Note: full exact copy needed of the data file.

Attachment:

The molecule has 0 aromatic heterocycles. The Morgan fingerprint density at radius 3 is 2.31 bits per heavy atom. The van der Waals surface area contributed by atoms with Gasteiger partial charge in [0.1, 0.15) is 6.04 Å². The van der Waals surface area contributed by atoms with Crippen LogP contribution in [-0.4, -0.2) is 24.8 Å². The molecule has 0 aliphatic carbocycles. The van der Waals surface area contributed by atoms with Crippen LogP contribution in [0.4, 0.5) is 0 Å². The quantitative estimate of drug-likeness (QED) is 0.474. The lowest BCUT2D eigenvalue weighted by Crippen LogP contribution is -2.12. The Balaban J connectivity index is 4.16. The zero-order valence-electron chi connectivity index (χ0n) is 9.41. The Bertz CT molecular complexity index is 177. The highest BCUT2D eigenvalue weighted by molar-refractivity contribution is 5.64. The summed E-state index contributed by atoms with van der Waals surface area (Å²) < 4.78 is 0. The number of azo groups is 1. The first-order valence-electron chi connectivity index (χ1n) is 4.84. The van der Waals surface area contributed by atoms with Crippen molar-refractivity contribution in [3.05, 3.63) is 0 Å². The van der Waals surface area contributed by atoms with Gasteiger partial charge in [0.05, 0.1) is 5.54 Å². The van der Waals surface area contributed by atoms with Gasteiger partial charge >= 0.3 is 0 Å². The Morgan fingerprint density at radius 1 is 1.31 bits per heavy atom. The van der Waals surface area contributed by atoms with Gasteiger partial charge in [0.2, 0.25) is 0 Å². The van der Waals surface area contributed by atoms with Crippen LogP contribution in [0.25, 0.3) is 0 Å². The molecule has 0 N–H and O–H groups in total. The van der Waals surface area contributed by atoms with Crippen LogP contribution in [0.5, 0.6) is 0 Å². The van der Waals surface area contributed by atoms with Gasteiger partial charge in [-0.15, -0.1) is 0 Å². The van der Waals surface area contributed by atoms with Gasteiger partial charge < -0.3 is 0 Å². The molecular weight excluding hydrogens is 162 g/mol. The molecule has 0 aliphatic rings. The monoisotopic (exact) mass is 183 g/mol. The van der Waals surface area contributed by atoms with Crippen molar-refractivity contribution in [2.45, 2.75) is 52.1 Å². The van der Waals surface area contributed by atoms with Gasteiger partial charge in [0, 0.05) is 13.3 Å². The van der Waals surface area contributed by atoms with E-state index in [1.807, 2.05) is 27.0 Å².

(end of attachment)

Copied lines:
The molecule has 0 aromatic heterocycles. The Morgan fingerprint density at radius 3 is 2.31 bits per heavy atom. The van der Waals surface area contributed by atoms with Gasteiger partial charge in [0.1, 0.15) is 6.04 Å². The van der Waals surface area contributed by atoms with Crippen LogP contribution in [-0.4, -0.2) is 24.8 Å². The molecule has 0 aliphatic carbocycles. The van der Waals surface area contributed by atoms with Crippen LogP contribution in [0.4, 0.5) is 0 Å². The quantitative estimate of drug-likeness (QED) is 0.474. The lowest BCUT2D eigenvalue weighted by Crippen LogP contribution is -2.12. The Balaban J connectivity index is 4.16. The zero-order valence-electron chi connectivity index (χ0n) is 9.41. The Bertz CT molecular complexity index is 177. The highest BCUT2D eigenvalue weighted by molar-refractivity contribution is 5.64. The summed E-state index contributed by atoms with van der Waals surface area (Å²) < 4.78 is 0. The number of azo groups is 1. The first-order valence-electron chi connectivity index (χ1n) is 4.84. The van der Waals surface area contributed by atoms with Crippen molar-refractivity contribution in [3.05, 3.63) is 0 Å². The van der Waals surface area contributed by atoms with Gasteiger partial charge in [0.05, 0.1) is 5.54 Å². The van der Waals surface area contributed by atoms with Gasteiger partial charge >= 0.3 is 0 Å². The Morgan fingerprint density at radius 1 is 1.31 bits per heavy atom. The van der Waals surface area contributed by atoms with Gasteiger partial charge in [0.2, 0.25) is 0 Å². The van der Waals surface area contributed by atoms with Crippen LogP contribution in [0.25, 0.3) is 0 Å². The molecule has 0 N–H and O–H groups in total. The van der Waals surface area contributed by atoms with Crippen LogP contribution in [0.5, 0.6) is 0 Å². The van der Waals surface area contributed by atoms with Gasteiger partial charge in [-0.15, -0.1) is 0 Å². The van der Waals surface area contributed by atoms with Gasteiger partial charge < -0.3 is 0 Å². The molecular weight excluding hydrogens is 162 g/mol. The molecule has 0 aliphatic rings. The monoisotopic (exact) mass is 183 g/mol. The van der Waals surface area contributed by atoms with Crippen molar-refractivity contribution in [2.45, 2.75) is 52.1 Å². The van der Waals surface area contributed by atoms with Gasteiger partial charge in [0, 0.05) is 13.3 Å². The van der Waals surface area contributed by atoms with E-state index in [1.807, 2.05) is 27.0 Å².